“Mom, I need to go to the doctor,” Sophia matter-of-factly stated.  “Something isn’t right.”  I didn’t spot the signs.  Amidst the pandemic taking away her first real day of high school, her 14th birthday having just passed, and navigating new friends and classes remotely, I can say it would have seemed impossible to know.  But I have been beating myself up for the not knowing, not seeing, and not being present to her.  I am her mom.  I am supposed to see and know before she does.

She revealed she had lost 15 pounds off of her already small frame.  She was crying daily and struggling to understand why.  Her migraines had been intensifying in frequency.  I knew, but I didn’t know.  Shame washed over me as I tried to justify – big baggy sweatshirts were the trend, she wasn’t talking to me and when she did it was full of sass and snark, so I thought best to leave it for now.  She was a new teenager after all.

After the doctor’s appointment and testing confirmed depression and anxiety, I was tasked with setting up counseling and filling a prescription.  Luckily due to my occupation I knew the perfect counselor for Sophia. 

She was nervous as we drove to the first appointment.  Truthfully so was I.  Would they find out I was a bad mom?  Would the counselor admonish me for not seeing her struggles sooner?  Was it all because I got divorced 10 years earlier and I really had wrecked my children as a result?

In the months since this first appointment and with the support of a mild anti-depressant, Sophia is a changed girl.  She talks to me every day – really talks to me. She even calls me when she is at her dad’s house to tell me about her day. She calls my mom weekly and spends a good half hour chattering away.  Her grades have sky-rocketed upward.  Her time is no longer spent holed up in her room – but at least half of the time she is in the rest of the house with her sister and me.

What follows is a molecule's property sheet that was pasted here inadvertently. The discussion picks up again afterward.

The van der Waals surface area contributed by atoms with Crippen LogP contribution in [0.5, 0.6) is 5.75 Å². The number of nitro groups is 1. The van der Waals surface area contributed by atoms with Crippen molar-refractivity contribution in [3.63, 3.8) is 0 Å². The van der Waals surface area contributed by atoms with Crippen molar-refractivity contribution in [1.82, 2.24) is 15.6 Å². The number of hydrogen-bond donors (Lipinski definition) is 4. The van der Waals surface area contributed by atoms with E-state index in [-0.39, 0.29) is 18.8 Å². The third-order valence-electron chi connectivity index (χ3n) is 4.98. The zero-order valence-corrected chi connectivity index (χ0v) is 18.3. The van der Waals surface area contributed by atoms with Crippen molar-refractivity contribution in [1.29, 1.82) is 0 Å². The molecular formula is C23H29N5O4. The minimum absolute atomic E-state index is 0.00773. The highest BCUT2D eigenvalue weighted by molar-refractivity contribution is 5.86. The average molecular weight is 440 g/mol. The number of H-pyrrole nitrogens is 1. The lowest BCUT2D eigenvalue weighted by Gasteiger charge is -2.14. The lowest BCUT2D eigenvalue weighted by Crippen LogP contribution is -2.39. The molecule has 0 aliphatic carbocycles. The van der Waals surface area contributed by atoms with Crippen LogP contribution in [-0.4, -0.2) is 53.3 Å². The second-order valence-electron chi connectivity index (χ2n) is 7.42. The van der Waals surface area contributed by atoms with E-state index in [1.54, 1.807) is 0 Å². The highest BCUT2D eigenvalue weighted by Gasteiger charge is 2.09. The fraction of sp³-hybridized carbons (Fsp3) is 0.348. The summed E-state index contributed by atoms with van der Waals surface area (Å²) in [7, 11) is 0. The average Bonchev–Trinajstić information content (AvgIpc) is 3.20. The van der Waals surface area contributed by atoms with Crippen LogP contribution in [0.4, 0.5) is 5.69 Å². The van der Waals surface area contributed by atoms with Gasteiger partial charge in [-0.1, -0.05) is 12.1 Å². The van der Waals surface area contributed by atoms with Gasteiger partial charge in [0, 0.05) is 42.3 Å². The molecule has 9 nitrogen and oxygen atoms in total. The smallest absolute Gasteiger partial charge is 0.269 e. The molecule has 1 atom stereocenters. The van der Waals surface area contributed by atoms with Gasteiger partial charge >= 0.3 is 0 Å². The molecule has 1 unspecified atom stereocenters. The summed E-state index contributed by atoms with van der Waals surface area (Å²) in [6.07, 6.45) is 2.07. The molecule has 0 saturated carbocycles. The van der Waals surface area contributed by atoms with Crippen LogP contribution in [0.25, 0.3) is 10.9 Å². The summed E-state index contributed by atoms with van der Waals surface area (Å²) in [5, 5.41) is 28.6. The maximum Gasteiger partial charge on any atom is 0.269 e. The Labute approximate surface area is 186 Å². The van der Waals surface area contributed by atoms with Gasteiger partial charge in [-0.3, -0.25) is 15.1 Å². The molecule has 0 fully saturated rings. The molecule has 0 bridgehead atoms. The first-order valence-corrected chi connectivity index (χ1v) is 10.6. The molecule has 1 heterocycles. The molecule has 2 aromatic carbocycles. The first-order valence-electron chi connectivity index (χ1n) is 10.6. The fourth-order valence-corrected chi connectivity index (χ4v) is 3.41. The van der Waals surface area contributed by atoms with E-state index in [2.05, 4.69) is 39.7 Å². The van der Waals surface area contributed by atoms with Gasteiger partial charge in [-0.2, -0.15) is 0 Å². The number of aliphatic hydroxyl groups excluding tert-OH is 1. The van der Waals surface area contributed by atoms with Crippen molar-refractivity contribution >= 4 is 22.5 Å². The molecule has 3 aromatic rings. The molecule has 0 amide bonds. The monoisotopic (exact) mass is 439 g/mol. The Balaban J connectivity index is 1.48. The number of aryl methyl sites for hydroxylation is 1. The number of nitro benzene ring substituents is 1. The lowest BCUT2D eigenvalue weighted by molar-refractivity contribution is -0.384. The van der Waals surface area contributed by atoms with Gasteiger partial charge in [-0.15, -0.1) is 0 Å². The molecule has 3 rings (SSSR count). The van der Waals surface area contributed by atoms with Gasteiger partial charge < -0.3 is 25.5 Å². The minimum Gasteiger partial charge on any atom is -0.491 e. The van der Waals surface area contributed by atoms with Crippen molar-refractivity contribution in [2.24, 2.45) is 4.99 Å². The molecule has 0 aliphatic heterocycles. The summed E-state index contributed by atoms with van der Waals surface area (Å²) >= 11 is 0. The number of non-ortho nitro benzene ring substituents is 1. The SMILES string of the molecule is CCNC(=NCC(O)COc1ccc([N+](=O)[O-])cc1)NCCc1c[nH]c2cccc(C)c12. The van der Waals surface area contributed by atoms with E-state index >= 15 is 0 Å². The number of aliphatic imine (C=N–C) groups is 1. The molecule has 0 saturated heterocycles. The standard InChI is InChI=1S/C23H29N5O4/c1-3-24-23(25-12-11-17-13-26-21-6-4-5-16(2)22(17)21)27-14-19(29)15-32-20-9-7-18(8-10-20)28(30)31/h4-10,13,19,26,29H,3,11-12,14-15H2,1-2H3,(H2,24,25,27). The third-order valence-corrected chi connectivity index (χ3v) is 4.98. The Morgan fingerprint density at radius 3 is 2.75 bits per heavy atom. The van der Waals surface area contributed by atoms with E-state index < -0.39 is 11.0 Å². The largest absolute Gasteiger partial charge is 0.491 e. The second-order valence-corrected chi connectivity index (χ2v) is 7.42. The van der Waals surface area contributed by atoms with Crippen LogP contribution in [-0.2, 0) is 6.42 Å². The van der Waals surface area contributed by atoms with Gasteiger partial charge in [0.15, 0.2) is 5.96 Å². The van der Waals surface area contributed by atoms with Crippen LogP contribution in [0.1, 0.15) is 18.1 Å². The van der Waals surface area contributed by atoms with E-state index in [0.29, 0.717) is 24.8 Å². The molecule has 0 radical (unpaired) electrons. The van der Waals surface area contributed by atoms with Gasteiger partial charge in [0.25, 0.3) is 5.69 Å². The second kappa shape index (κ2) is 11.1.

She tells me about her sessions with Jack.  Not only does she adore him – she openly and freely confides everything to him.  They talk frequently about her parents being divorced.  She tiptoes a little around me at first to let me know – but then ultimately tells me all that she is processing.

For many years, we didn’t talk about the divorce in our house. It was the proverbial elephant in the room, in the car, on vacation, in our family pictures…  I was afraid to talk about it.  I was afraid to shine light on a situation that I didn’t know yet what the full impact on their young hearts would be.  Instead, I gave great weight to the signs that they did well in school, had friends, and seemed happy – only to find out, ten years later, that ignoring it didn’t lessen their need to process.

To do it over, I would have sought counseling for my children earlier.  I wouldn’t have just crossed my fingers and focused only on the happy parts.  I would have taken the advice I give to many clients – get a counselor for you and another one for your children.  I would have been braver in knowing that we would need support in the separation of our family.  I would have had the courage to be like my daughter and would have seen like Sophia.

Angela Dunne

CategoryDoing Divorce
Write a comment:

*

Your email address will not be published.